My Process PDF's
These are the handouts I used when I taught at the Minneapolis Photo Center, and later at my own studio. Feel free to download and use for your own purposes. Heads-up though - these are the write ups of the way I do my own work. I make no claims at being an expert, but my students got great results - and so do I... if I may say so myself.
Gum Bichromate - this is for the single negative way of printing. I do not cover paper prep, since that can be pretty personal. I mount mine to aluminum sheets with a dry mount press and a product called fusion 4000. I also just realized I have a typo! When I talk about mixing paint/gum/sensitizer I refer to it as - .1 gram gum, 1 ml gum, 1ml sensitizer. That first unit should be PAINT - .1 gram PAINT, 1ml gum, 1ml sensitizer. Keep an eye out for that, but it should be obvious. Sorry...
If you want to make 3 color prints, here is the way I make my negative sparations for it, then you will refer back to the first paper for the paint mixing technique.
Cyanotype- this process is pretty simple. I liked to show students exposure and evaluation, so I did not write it in the handout. It's hard to explain, really, but you want the edges that stick out beyond your negative to go a gun-metal grey color. You can use a split back frame to check the exposure, which for me almost goes reverse, but what I look for is just the lightest amount of yellow in your brightest highlights (when you're doing it for real that will make sense...) Process under slow running water until highlights clear to paper white, toss in a tray of water with a capful of Hydrogen peroxide (drug store stuff) for about 30 seconds to puch up your blue. Rinse again and hang to dry.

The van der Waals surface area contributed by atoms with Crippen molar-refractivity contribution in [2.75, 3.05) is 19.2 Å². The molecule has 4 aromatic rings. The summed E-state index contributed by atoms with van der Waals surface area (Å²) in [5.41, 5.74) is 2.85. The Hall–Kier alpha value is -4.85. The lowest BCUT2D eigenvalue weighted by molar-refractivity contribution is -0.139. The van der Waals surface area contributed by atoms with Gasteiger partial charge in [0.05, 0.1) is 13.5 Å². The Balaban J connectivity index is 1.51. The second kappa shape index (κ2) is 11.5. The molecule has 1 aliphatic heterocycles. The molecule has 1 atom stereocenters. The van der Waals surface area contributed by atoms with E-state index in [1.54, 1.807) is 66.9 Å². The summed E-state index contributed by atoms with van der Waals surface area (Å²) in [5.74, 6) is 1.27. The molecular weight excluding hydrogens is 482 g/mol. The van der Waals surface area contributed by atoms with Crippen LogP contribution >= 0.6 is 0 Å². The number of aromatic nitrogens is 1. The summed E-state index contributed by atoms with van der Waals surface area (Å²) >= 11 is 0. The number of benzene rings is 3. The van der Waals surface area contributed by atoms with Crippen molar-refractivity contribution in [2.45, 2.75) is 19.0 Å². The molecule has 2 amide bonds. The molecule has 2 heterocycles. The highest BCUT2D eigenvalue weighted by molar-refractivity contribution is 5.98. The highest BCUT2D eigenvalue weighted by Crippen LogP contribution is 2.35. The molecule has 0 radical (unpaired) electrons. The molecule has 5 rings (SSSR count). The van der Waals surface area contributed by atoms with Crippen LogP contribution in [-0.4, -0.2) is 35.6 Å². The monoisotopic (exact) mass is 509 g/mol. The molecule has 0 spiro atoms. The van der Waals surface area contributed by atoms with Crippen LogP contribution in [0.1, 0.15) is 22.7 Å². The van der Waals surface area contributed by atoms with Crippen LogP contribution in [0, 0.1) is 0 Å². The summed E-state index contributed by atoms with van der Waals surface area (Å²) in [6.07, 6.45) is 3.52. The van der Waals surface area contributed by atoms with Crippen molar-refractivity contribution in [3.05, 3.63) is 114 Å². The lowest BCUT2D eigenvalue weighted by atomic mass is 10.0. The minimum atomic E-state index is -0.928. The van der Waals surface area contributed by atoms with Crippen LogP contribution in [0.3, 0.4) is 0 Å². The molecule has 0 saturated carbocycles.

Salted Paper - this process I spent a lot of time working on. It is one of my favorites - after gum bichromate. There are some paper considerations to be taken when reading this handout, but I have had great results with Fabriano Artistico hot press paper.
Salted Paper Handout
Polymer photogravure - this process can be complicated, since it is as much printmaking as it is photography. I taught myself this process in an independent study in grad school. I got it to where I was getting the results I wanted. This is what I learned along the way. If anyone wants to give this one a shot, for this I'm on the fence about reccommending taking an actual workshop. It depends on your patience and ability to problem solve - and access to the necessaries.
Sorry they're not here yet, but eventually I will have up my curves folder for making the negatives. If you're dying for one write me and I'll get it to you. I got a new computer and that folder hasn't made the migration yet...
Best of luck! Remember, these are just my outlines on how I personally do things. Others will do things differently or hold different opinions. You can e-mail if you like, and I'll help as much as I can, but only so much can be conveyed online. If you want to meet up and go over stuff let me know, but yeah, I'll charge, but it'll be cheap...